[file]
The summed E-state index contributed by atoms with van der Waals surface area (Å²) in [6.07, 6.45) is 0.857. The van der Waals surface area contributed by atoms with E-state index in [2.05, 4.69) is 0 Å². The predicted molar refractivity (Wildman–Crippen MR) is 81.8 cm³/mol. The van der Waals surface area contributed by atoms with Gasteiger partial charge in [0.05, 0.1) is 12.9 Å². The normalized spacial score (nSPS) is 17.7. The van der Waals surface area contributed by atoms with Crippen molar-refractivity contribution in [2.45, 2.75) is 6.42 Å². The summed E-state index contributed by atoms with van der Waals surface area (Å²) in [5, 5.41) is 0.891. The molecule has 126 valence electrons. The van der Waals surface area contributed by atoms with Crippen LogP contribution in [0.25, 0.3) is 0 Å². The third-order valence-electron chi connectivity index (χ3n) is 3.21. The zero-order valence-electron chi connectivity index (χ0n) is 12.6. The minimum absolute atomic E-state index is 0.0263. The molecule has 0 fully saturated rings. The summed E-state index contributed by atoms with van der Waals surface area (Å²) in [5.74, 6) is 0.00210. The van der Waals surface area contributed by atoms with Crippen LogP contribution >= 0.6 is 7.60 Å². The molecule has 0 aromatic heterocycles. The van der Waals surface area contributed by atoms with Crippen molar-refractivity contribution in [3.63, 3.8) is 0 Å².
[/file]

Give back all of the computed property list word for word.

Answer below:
The summed E-state index contributed by atoms with van der Waals surface area (Å²) in [6.07, 6.45) is 0.857. The van der Waals surface area contributed by atoms with E-state index in [2.05, 4.69) is 0 Å². The predicted molar refractivity (Wildman–Crippen MR) is 81.8 cm³/mol. The van der Waals surface area contributed by atoms with Gasteiger partial charge in [0.05, 0.1) is 12.9 Å². The normalized spacial score (nSPS) is 17.7. The van der Waals surface area contributed by atoms with Crippen molar-refractivity contribution in [2.45, 2.75) is 6.42 Å². The summed E-state index contributed by atoms with van der Waals surface area (Å²) in [5, 5.41) is 0.891. The molecule has 126 valence electrons. The van der Waals surface area contributed by atoms with Crippen LogP contribution in [0.25, 0.3) is 0 Å². The third-order valence-electron chi connectivity index (χ3n) is 3.21. The zero-order valence-electron chi connectivity index (χ0n) is 12.6. The minimum absolute atomic E-state index is 0.0263. The molecule has 0 fully saturated rings. The summed E-state index contributed by atoms with van der Waals surface area (Å²) in [5.74, 6) is 0.00210. The van der Waals surface area contributed by atoms with Crippen LogP contribution >= 0.6 is 7.60 Å². The molecule has 0 aromatic heterocycles. The van der Waals surface area contributed by atoms with Crippen molar-refractivity contribution in [3.63, 3.8) is 0 Å².